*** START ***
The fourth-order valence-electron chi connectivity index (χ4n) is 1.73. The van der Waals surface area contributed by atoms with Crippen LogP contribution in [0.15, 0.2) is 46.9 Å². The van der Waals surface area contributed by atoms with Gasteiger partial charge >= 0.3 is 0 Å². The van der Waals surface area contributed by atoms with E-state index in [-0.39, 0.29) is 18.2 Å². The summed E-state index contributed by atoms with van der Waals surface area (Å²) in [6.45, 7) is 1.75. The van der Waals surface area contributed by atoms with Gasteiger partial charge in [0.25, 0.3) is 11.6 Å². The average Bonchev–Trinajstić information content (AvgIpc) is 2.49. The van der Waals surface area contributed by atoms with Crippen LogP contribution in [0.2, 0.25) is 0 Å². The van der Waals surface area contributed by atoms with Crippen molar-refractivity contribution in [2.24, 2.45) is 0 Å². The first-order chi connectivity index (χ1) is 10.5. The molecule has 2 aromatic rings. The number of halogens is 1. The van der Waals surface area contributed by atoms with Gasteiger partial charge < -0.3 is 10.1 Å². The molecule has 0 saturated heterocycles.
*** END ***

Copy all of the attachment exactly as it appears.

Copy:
The fourth-order valence-electron chi connectivity index (χ4n) is 1.73. The van der Waals surface area contributed by atoms with Crippen LogP contribution in [0.15, 0.2) is 46.9 Å². The van der Waals surface area contributed by atoms with Gasteiger partial charge >= 0.3 is 0 Å². The van der Waals surface area contributed by atoms with E-state index in [-0.39, 0.29) is 18.2 Å². The summed E-state index contributed by atoms with van der Waals surface area (Å²) in [6.45, 7) is 1.75. The van der Waals surface area contributed by atoms with Gasteiger partial charge in [0.25, 0.3) is 11.6 Å². The average Bonchev–Trinajstić information content (AvgIpc) is 2.49. The van der Waals surface area contributed by atoms with Crippen LogP contribution in [0.2, 0.25) is 0 Å². The van der Waals surface area contributed by atoms with Crippen molar-refractivity contribution in [2.24, 2.45) is 0 Å². The first-order chi connectivity index (χ1) is 10.5. The molecule has 2 aromatic rings. The number of halogens is 1. The van der Waals surface area contributed by atoms with Gasteiger partial charge < -0.3 is 10.1 Å². The molecule has 0 saturated heterocycles.